Saturday, 21 December 2019

The "Cattle" Expedition

Up to now I have always had plenty of time to engage in my favourite hobby, but with the recent employment at a 9-5 job, my wargaming time has significantly decreased.  As my dearth of posts recently can attest, it is certainly a time killer.  “Try to do any with that AND three kids!” was the retort from a couple of my wargamer friends!

Anyway, as a last, before Christmas game, I hosted a colonial British Afghan expedition to supply cattle to a far outpost.  Using my “veteran” (painted c.1987) Ral Partha ‘true 25s’,   I had all six of the players play on the same side, while I would control the natives via “auto-pilot” chart and hidden deployment.

In a rare cooperative method the gents allocated troops and deployment sharing an overall plan.  Sort of countering this, I also added my patented card sequence which uses a sequencing hierarchy to have the players move, should they choose, before others.  Some used this, others just flipped over the next card they had, but this together with the rules (The Men Who Would Be Kings - TMWWBK) ensured a lack of foreknowledge of who-moves-next.
The Imperial force marches
The terrain was largely unknown to the players - but of course they had the 2,000+ feet of elevation advantage standing around the table,  the normal “does this give me cover?” was necessarily indicated.
The logistical centre of the column advances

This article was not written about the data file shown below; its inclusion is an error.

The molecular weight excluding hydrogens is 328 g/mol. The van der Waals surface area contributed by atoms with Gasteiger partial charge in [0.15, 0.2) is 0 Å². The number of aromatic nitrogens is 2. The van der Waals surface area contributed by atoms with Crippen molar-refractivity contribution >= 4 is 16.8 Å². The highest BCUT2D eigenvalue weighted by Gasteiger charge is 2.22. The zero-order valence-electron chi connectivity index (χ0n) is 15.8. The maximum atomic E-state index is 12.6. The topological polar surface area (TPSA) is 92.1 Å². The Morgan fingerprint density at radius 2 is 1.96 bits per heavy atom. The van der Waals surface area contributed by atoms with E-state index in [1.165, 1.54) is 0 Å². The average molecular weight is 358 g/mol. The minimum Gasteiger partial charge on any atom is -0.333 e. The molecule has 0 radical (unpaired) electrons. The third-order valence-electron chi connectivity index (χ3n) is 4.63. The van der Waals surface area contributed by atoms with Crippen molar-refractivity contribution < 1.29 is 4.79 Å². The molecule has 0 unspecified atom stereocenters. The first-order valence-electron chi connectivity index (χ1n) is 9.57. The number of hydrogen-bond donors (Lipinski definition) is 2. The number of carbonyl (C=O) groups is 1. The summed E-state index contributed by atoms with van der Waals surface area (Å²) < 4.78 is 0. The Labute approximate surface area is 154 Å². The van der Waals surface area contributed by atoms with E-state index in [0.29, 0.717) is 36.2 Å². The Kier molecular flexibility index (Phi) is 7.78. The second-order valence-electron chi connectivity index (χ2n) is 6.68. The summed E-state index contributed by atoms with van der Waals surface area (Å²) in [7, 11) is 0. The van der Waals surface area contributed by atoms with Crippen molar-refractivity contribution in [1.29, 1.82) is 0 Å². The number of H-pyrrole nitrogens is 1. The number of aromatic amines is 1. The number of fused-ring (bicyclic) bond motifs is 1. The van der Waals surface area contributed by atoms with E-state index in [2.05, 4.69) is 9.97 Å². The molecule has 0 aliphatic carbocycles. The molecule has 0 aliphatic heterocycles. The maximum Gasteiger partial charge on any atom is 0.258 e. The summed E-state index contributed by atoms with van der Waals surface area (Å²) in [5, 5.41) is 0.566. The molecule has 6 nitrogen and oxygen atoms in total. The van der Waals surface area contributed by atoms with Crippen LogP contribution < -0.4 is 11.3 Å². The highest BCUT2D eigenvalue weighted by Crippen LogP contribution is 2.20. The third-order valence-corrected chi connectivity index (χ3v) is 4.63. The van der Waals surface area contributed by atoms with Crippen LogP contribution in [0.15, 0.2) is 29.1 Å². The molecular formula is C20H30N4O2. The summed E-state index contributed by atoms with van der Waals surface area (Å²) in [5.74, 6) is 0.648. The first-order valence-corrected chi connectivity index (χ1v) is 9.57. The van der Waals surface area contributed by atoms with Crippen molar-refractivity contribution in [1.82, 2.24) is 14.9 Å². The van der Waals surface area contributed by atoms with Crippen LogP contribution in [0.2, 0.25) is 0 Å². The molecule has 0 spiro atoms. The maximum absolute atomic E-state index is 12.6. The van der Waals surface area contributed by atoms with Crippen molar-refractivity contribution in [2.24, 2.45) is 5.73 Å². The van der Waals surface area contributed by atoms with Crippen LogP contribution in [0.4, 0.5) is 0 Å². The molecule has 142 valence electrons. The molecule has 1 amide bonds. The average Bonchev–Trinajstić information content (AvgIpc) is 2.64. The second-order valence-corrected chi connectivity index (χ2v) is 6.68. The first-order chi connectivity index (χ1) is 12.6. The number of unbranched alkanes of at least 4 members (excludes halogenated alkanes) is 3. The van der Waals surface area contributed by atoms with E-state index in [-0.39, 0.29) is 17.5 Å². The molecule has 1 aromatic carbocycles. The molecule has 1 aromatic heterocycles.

My collection is a bit on the small side, but with no way of adding to, I went with dividing all the units into six figures (8 for the natives) using the half-size option and increasing the speed and decreasing the shooting hits to offset.  So with that, and the usual poor shooting of the warriors under my diced control, the overall casualties were light (perhaps more realistic than the normal for most wargaming huge casualty numbers?)
The Gordon Highlanders having covered the left bank of the waterway, crosses to join the column

We still employed the rule’s activation which had the effect of the metal soldiers acting more prudently than their erst while commanders who might wish them to advance across open ground to “check out the unoccupied village” but the unit quite unwilling to move from their cover….

It came as no surprise to the colonials that as they neared their destination, the inviting British Regimental flag (they could not have seen the blood smears) was taken down and replaced by a horde of tribal warriors.  These were largely dealt with by rifle fire from the near by rocky knoll (and my usual very poor dice rolling for the apparently inept locals).  Throughout the affair I would regularly roll low - a string of four 1s at one point - so the tribal warriors seemed to have little heart in fighting and would rather withdraw than to engage, but much to the relief of the Colonial players.
The fort with one of the tribal units having charged outside the gates
The Highlanders, having gained the top of the knoll, exchange shots with the unit in the tower.
The mountain gun, at the right, sets up for the final shots of the battle.
 The mule-borne mountain gun was however finally set up and after fighting off three (!) separate attacks of the half-hearted natives (my dice rolling in full evidence here) to finally put in two blasts to knock down the gate.  With the fort retaken and the cattle still safe, the players rejoiced in their victory.
….then put on their coats and went out into the rain for home…..